The Character of Mind: An Introduction to the Philosophy of Mind

The Character of Mind: An Introduction to the Philosophy of Mind

The Character of Mind: An Introduction to the Philosophy of Mind

The Character of Mind: An Introduction to the Philosophy of Mind

Synopsis

The Character of Mind provides a sweeping and accessible general introduction to the philosophy of mind. Colin McGinn covers all of the main topics--the mind-body problem, the nature of acquaintance, the relation between thought and language, agency, and the self.In particular, McGinn addresses the issue of consciousness, and the difficulty of combining the two very different perspectives on the mind that arise from introspection and from the observation of other people. This second edition has been updated with three new cutting-edge chapters on consciousness, content, and cognitive science to make it the reader of choice on this vital topic.

Excerpt

This book is intended as an introduction to the philosophy of mind, suitable for the general reader and beginning student. I have accordingly avoided the use of technical terms, except those whose meaning I explain as they are introduced; a dictionary should suffice for other unfamiliar words. I have not, however, sought to protect the reader from the difficulties of the subject, and there are parts of each chapter that are likely to prove taxing to the tyro; but my hope is that these will yield to concentrated attentaon. On many vexed issues I have written with a boldness and absence of qualification I might not allow myself elsewhere; my aim has been to give the reader something definite and stimulating to think about, rather than to present a cautious and disinterested survey of the state of the subject. But while I have tried to say something positive about the topics with which the book deals, I have made a point of accentuating the problems each topic raises; the resulting inconclusiveness is, I think, to be preferred to facile solutions or (even worse) refusals to acknowledge the difficulties.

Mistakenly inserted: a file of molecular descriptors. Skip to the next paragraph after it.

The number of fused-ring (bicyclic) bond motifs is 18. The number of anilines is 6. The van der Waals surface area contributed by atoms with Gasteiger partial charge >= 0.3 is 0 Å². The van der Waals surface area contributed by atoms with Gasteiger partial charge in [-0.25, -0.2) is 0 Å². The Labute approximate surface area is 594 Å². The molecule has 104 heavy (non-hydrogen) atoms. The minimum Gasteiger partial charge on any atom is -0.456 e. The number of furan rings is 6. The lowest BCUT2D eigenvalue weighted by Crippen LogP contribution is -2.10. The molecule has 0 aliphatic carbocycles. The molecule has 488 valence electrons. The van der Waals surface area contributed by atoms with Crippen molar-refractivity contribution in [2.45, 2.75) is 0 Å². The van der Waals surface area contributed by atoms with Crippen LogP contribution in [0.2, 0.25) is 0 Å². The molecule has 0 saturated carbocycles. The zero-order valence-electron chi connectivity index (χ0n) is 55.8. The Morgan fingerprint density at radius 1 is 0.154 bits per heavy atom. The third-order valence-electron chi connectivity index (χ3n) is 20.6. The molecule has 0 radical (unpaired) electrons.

The book contains neither the names of particular authors nor footnotes crediting the ideas discussed to their originators. I must emphasise that this is not to be taken as an indication that the views discussed have no identifiable source, still less that their source is myself. On the contrary, every page of the book shows the influence of other writers, often in the most direct way possible; I claim no especial originality for the ideas put forward, though I dare say my treatment of them has sometimes altered their original form. My excuse for this manner of composition is that to have duly cited particular authors would have greatly impeded and complicated the presentation of the material discussed, unsuiting the book for its introductory purpose. the selective bibliographies for each chapter, to be found at the end of the book, record the sources of the views dealt with, in so far as I can trace them; but it seems in order to acknowledge the main influences on each chapter here, if only in a general way. These are as follows: Chapter 2, Davidson, Nagel, Kripke, Putnam; Chapter 4, Russell; Chapter 6, Davidson, Fodor . . .

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